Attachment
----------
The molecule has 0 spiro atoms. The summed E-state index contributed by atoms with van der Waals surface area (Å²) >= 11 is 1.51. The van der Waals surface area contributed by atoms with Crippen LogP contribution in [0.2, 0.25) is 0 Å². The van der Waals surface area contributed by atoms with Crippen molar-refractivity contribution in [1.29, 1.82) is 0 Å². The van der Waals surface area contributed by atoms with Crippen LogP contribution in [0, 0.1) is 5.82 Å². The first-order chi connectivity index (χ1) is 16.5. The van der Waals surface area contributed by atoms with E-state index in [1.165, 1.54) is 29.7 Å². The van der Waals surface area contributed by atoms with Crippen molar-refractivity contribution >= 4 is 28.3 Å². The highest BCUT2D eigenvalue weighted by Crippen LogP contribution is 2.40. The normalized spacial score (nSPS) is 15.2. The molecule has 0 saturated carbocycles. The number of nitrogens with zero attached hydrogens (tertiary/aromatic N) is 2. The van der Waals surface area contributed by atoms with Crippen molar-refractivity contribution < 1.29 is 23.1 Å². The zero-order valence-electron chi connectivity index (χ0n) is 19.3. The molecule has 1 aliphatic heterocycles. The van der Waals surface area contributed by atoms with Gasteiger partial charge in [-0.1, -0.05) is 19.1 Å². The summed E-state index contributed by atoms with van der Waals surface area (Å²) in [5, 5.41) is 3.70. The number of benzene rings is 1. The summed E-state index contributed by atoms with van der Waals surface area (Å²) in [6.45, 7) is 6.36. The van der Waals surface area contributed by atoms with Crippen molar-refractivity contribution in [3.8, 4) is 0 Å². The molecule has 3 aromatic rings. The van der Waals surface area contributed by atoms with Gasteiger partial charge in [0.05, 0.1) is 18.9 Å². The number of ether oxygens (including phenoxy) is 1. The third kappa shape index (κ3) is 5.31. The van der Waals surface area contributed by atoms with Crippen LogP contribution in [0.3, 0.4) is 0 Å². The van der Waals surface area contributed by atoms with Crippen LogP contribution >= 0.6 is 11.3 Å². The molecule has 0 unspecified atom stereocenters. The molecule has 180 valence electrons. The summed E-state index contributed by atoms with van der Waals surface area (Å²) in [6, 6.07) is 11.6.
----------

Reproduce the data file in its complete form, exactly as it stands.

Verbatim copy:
The molecule has 0 spiro atoms. The summed E-state index contributed by atoms with van der Waals surface area (Å²) >= 11 is 1.51. The van der Waals surface area contributed by atoms with Crippen LogP contribution in [0.2, 0.25) is 0 Å². The van der Waals surface area contributed by atoms with Crippen molar-refractivity contribution in [1.29, 1.82) is 0 Å². The van der Waals surface area contributed by atoms with Crippen LogP contribution in [0, 0.1) is 5.82 Å². The first-order chi connectivity index (χ1) is 16.5. The van der Waals surface area contributed by atoms with E-state index in [1.165, 1.54) is 29.7 Å². The van der Waals surface area contributed by atoms with Crippen molar-refractivity contribution >= 4 is 28.3 Å². The highest BCUT2D eigenvalue weighted by Crippen LogP contribution is 2.40. The normalized spacial score (nSPS) is 15.2. The molecule has 0 saturated carbocycles. The number of nitrogens with zero attached hydrogens (tertiary/aromatic N) is 2. The van der Waals surface area contributed by atoms with Crippen molar-refractivity contribution < 1.29 is 23.1 Å². The zero-order valence-electron chi connectivity index (χ0n) is 19.3. The molecule has 1 aliphatic heterocycles. The van der Waals surface area contributed by atoms with Gasteiger partial charge in [-0.1, -0.05) is 19.1 Å². The summed E-state index contributed by atoms with van der Waals surface area (Å²) in [5, 5.41) is 3.70. The number of benzene rings is 1. The summed E-state index contributed by atoms with van der Waals surface area (Å²) in [6.45, 7) is 6.36. The van der Waals surface area contributed by atoms with Crippen molar-refractivity contribution in [3.8, 4) is 0 Å². The molecule has 3 aromatic rings. The van der Waals surface area contributed by atoms with Gasteiger partial charge in [0.05, 0.1) is 18.9 Å². The number of ether oxygens (including phenoxy) is 1. The third kappa shape index (κ3) is 5.31. The van der Waals surface area contributed by atoms with Crippen LogP contribution in [0.3, 0.4) is 0 Å². The van der Waals surface area contributed by atoms with Crippen LogP contribution >= 0.6 is 11.3 Å². The molecule has 0 unspecified atom stereocenters. The molecule has 180 valence electrons. The summed E-state index contributed by atoms with van der Waals surface area (Å²) in [6, 6.07) is 11.6.